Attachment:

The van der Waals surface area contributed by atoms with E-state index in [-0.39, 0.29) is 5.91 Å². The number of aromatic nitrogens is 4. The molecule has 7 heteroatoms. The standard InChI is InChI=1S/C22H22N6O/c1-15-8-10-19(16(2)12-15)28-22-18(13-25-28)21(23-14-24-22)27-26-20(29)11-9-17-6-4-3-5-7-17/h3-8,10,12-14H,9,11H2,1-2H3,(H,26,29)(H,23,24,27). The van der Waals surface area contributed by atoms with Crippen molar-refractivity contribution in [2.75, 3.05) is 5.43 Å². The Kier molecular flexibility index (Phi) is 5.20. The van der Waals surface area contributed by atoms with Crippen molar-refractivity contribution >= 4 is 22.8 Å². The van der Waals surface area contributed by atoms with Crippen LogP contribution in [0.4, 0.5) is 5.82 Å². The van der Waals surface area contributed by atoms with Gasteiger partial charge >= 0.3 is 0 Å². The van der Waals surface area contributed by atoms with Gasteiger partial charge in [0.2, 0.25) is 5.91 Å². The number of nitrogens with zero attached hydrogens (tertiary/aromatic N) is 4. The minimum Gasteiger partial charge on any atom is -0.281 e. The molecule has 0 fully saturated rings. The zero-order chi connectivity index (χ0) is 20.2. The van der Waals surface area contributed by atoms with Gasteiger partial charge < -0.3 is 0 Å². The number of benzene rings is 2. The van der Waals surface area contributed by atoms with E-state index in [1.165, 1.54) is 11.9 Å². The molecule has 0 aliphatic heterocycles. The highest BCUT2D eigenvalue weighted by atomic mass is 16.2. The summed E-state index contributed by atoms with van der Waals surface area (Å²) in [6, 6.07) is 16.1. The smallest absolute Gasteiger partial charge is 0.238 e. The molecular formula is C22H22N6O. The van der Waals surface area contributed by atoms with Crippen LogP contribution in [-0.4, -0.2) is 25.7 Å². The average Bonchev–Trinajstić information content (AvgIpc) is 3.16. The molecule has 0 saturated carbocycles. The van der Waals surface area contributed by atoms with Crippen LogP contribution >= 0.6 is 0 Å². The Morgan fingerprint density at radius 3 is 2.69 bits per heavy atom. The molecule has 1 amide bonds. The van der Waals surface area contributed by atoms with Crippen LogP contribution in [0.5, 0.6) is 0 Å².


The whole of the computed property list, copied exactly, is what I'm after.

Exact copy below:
The van der Waals surface area contributed by atoms with E-state index in [-0.39, 0.29) is 5.91 Å². The number of aromatic nitrogens is 4. The molecule has 7 heteroatoms. The standard InChI is InChI=1S/C22H22N6O/c1-15-8-10-19(16(2)12-15)28-22-18(13-25-28)21(23-14-24-22)27-26-20(29)11-9-17-6-4-3-5-7-17/h3-8,10,12-14H,9,11H2,1-2H3,(H,26,29)(H,23,24,27). The van der Waals surface area contributed by atoms with Crippen molar-refractivity contribution in [2.75, 3.05) is 5.43 Å². The Kier molecular flexibility index (Phi) is 5.20. The van der Waals surface area contributed by atoms with Crippen molar-refractivity contribution >= 4 is 22.8 Å². The van der Waals surface area contributed by atoms with Crippen LogP contribution in [0.4, 0.5) is 5.82 Å². The van der Waals surface area contributed by atoms with Gasteiger partial charge >= 0.3 is 0 Å². The van der Waals surface area contributed by atoms with Gasteiger partial charge in [0.2, 0.25) is 5.91 Å². The number of nitrogens with zero attached hydrogens (tertiary/aromatic N) is 4. The minimum Gasteiger partial charge on any atom is -0.281 e. The molecule has 0 fully saturated rings. The zero-order chi connectivity index (χ0) is 20.2. The van der Waals surface area contributed by atoms with Gasteiger partial charge < -0.3 is 0 Å². The number of benzene rings is 2. The van der Waals surface area contributed by atoms with E-state index in [1.165, 1.54) is 11.9 Å². The molecule has 0 aliphatic heterocycles. The highest BCUT2D eigenvalue weighted by atomic mass is 16.2. The summed E-state index contributed by atoms with van der Waals surface area (Å²) in [6, 6.07) is 16.1. The smallest absolute Gasteiger partial charge is 0.238 e. The molecular formula is C22H22N6O. The van der Waals surface area contributed by atoms with Crippen LogP contribution in [-0.4, -0.2) is 25.7 Å². The average Bonchev–Trinajstić information content (AvgIpc) is 3.16. The molecule has 0 saturated carbocycles. The van der Waals surface area contributed by atoms with Crippen LogP contribution >= 0.6 is 0 Å². The Morgan fingerprint density at radius 3 is 2.69 bits per heavy atom. The molecule has 1 amide bonds. The van der Waals surface area contributed by atoms with Crippen LogP contribution in [0.5, 0.6) is 0 Å².